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The Dirty Dozen (1967)

Not Rated | | Action, Adventure, Comedy | 15 June 1967 (USA)
A US Army Major is assigned a dozen convicted murderers to train and lead them into a mass assassination mission of German officers in World War II.

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(screenplay), (screenplay) | 1 more credit »
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Won 1 Oscar. Another 3 wins & 8 nominations. See more awards »

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Cast

Cast overview, first billed only:
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Trini López ...
Pedro Jiminez (as Trini Lopez)
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Tom Busby ...
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Storyline

A Major with an attitude problem and a history of getting things done is told to interview military prisoners with death sentences or long terms for a dangerous mission; To parachute behind enemy lines and cause havoc for the German Generals at a rest house on the eve of D-Day. Written by John Vogel <jlvogel@comcast.net>

Plot Summary | Plot Synopsis

Taglines:

D-Day Began When The Dirty Dozen Were Done! See more »


Certificate:

Not Rated | See all certifications »

Parents Guide:

 »
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Details

Country:

|

Language:

| | | |

Release Date:

15 June 1967 (USA)  »

Also Known As:

Das dreckige Dutzend  »

Company Credits

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Technical Specs

Runtime:

Sound Mix:

| (70 mm prints)

Color:

(Metrocolor)

Aspect Ratio:

1.75 : 1
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Did You Know?

Trivia

This was Donald Sutherland's biggest payday so far in his career, earning $600 per week. As a jobbing Canadian actor struggling in London, this saved him. See more »

Goofs

As the German guard walks away after having lit his cigarette off Pinkley's, Pinkley can be seen in the background coolly blowing smoke in the air and dropping the cigarette to his side. In the next shot, however, Pinkley is still staring dumbfounded at the guard with the cigarette held at chest height. See more »

Quotes

Major John Reisman: Posey, what did they lock you up for? I mean, what did you do?
Samson Posey: I already told you that sir.
Major John Reisman: Well tell me again. I'm sure your friends over here would like to know too.
Samson Posey: This fella kept pushing me. I don't like t be pushed so I hit him.
Major John Reisman: Killed a man with your bare hands because he shoved you?
Samson Posey: I only hit him once.
Major John Reisman: Only him him once. And drove his jawbone right through his brain because he pushed him.
See more »

Crazy Credits

The opening credits don't occur until 10 minutes into the film. While it is common nowadays for films to have a pre-credits sequence, it was considered innovative in 1967. See more »

Connections

Featured in Hollywood Remembers Lee Marvin (2000) See more »

Soundtracks

The Thunderer
(uncredited)
Music by John Philip Sousa
Arranged by Frank De Vol
See more »

Frequently Asked Questions

See more (Spoiler Alert!) »

User Reviews

 
A good old fashioned war film with no hidden agenda.
9 July 2000 | by (Birmingham, England) – See all my reviews

A generally entertaining war film with no real political axe to grind or patriotic flagwaving getting in the way.

Its very dangerous trying to humourise war in the movies, because that would be offensive to all those that had served & died in real life. Kelly's Heroes and 1941 probably went a little too far, pretending that war is really fun & cool when you've got people like Clint Eastwood in charge.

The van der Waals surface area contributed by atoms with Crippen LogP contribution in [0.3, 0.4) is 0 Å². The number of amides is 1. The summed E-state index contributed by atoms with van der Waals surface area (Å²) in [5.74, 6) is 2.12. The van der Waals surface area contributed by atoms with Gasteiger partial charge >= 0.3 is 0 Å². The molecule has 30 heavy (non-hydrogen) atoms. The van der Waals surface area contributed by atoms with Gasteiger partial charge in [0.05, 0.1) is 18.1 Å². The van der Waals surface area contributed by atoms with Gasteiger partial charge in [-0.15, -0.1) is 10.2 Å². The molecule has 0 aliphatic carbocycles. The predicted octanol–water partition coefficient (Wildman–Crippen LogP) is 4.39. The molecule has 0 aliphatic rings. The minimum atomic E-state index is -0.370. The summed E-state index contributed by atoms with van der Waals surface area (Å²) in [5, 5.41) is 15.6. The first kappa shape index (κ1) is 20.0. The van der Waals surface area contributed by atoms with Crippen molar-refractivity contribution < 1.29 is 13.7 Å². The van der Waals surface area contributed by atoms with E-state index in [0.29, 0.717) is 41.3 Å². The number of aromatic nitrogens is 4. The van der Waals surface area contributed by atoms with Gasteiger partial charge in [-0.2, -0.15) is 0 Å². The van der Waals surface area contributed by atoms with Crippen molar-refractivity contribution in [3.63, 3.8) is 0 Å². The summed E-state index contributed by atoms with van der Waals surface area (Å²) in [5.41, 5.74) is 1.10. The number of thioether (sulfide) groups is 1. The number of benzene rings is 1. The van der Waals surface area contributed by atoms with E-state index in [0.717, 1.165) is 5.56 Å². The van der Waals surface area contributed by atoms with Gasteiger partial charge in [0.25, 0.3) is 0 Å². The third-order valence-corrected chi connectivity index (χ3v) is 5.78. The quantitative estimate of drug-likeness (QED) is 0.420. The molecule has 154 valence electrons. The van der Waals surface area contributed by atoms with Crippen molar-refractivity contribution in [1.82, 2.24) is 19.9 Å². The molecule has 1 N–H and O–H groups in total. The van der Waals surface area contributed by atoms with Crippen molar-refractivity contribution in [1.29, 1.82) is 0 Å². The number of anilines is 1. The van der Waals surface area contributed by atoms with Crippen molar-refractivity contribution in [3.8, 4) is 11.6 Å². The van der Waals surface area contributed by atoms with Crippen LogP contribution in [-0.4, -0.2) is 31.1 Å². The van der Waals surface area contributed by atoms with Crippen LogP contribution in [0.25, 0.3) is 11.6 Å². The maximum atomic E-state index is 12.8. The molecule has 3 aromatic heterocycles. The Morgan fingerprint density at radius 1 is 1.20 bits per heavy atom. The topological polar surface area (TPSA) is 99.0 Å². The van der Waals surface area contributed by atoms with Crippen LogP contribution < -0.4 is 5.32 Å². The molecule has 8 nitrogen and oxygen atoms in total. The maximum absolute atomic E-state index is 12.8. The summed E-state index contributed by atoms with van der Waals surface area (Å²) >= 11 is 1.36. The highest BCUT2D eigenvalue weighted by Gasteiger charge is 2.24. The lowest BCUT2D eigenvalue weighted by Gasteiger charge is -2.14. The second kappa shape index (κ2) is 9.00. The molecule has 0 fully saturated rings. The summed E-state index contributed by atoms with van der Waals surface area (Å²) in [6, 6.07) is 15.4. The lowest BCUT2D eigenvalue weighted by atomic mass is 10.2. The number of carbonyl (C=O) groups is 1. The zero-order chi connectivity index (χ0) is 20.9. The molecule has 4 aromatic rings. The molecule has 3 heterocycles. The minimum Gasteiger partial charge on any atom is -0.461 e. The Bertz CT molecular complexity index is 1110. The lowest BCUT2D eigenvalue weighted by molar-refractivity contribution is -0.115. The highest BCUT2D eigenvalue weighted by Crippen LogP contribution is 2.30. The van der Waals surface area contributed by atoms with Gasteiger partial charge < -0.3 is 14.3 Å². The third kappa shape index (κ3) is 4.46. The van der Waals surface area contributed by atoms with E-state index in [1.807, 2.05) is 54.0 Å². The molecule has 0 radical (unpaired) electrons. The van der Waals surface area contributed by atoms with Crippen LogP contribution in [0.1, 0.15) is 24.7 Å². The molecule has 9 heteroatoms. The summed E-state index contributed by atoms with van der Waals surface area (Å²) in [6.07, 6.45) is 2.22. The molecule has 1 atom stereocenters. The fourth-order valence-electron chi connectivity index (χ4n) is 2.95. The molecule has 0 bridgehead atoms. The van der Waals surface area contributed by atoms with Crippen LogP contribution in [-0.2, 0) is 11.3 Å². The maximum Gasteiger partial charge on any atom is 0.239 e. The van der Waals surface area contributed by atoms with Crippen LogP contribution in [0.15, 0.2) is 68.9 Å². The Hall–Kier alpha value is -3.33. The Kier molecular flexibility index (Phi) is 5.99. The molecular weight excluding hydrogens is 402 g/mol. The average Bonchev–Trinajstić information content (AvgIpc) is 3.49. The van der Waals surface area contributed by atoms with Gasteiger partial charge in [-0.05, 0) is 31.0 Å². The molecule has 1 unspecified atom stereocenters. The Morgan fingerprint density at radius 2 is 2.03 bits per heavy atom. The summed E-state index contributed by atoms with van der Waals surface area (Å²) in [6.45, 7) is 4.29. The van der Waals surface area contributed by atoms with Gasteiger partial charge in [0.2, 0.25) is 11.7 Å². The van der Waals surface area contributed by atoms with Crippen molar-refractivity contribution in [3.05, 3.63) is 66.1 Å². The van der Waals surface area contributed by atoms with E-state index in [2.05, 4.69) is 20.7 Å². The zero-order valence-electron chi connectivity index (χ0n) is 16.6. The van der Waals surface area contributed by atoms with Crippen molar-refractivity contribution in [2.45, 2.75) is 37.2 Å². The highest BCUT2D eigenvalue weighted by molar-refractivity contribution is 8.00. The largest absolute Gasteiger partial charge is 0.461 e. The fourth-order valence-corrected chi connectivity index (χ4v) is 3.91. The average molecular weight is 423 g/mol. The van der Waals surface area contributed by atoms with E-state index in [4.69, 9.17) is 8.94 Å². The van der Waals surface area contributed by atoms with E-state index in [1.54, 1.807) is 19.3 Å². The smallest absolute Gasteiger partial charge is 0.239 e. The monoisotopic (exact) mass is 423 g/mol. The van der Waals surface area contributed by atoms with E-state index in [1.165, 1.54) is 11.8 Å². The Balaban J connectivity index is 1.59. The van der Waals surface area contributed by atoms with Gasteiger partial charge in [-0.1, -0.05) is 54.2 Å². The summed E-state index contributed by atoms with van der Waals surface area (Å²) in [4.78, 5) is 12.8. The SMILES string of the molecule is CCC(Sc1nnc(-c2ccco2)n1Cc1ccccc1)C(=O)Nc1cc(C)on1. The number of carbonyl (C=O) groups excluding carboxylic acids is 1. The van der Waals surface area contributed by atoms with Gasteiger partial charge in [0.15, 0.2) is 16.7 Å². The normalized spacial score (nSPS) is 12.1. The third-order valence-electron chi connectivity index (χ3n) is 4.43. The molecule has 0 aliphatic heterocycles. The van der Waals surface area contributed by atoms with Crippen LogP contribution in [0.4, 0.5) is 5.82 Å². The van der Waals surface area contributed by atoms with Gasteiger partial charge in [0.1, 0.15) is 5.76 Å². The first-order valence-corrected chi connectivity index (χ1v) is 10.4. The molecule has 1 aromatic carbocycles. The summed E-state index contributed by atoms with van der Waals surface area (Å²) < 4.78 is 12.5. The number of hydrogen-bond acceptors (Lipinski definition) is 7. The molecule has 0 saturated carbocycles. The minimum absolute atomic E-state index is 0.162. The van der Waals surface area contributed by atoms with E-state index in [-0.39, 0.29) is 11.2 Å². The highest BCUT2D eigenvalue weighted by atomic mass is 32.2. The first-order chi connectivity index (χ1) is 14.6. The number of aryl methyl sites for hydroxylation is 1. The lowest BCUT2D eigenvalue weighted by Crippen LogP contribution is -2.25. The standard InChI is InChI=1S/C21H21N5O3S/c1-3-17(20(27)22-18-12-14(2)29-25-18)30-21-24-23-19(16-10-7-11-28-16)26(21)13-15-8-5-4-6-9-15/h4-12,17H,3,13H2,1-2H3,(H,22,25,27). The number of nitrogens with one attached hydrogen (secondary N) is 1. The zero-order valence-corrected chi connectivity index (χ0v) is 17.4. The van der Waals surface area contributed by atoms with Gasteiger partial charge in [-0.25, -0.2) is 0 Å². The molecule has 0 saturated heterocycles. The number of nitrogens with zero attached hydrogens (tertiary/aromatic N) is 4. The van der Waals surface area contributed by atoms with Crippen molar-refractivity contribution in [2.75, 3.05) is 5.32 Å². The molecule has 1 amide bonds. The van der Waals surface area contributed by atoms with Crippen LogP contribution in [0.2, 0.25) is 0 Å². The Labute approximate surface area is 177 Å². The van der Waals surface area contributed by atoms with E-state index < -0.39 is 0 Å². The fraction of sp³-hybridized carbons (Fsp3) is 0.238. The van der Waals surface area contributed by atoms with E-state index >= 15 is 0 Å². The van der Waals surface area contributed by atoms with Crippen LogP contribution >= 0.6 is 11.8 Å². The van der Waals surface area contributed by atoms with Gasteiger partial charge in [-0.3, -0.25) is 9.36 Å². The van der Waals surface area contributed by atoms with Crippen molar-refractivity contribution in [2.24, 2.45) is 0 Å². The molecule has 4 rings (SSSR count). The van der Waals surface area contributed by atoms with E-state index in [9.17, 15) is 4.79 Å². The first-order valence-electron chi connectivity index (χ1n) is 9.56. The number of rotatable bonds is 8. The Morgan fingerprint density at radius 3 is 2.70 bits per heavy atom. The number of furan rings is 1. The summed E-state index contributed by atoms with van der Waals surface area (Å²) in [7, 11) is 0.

But then you have other war films that are black in its humour but manage to keep into focus the cruelty & horrors of war at the same time

  • M*A*S*H and Catch 22 are the best examples.




With Dirty Dozen we have something of a go-between; the humour amongst the characters is light & welcoming but never falls into farce or bad-taste; and Aldrich quickly pulls us back into the fold with some tight scripted scenes of drama & mass murder (throwing petrol & grenades into that German bunker to name but one. I often wonder about that scene, and whether it was some kind of metaphor for the gas chambers & concentration camps in Belsen)

But unlike MASH & Catch 22, Aldrich resists the temptation to openly politicise the effects of war, after all this film was made in '67 near the height of the Vietnam war/protests. Instead he takes a straight line course of action and lets us be moved & entertained by the convicted GIs doing their duty.

Marvin is excellent as the hardnosed but disobediant Major. He plays the anti-hero far better than Eastwood in Kelly's Heroes. Marvin just looks the type who'd give the top brass as well the Germans a real hard time.

But special mention must go to Cassavettes as Viktor Franko, the trouble-maker's trouble-maker. His character is so refreshing & wild amongst a relatively mild cast of supporting extras, with the exception of Savalas. Franko is the Joker of the pack but you soon feel an attachment for him in spite of his crimes.

Sutherland & Bronson, don't really add much. The former plays a slightly naive man who hasn't really grown up and Bronson just smirks & mumbles a lot.

The only other character worthy of a mention is the truly terrifying Savalas, who is a Christian through & through, yet hates all women as much as the Germans; and has a most spine chilling laugh! Difficult to believe this man later became Kojak!

The film is a tad overlong; the first & last 40 minutes hold the interest but the middle section (the War Games scene), is far too long and generally detracts.

All the same, DD is a very good movie, especially for those who don't want to be politically moralised too.

***/*****


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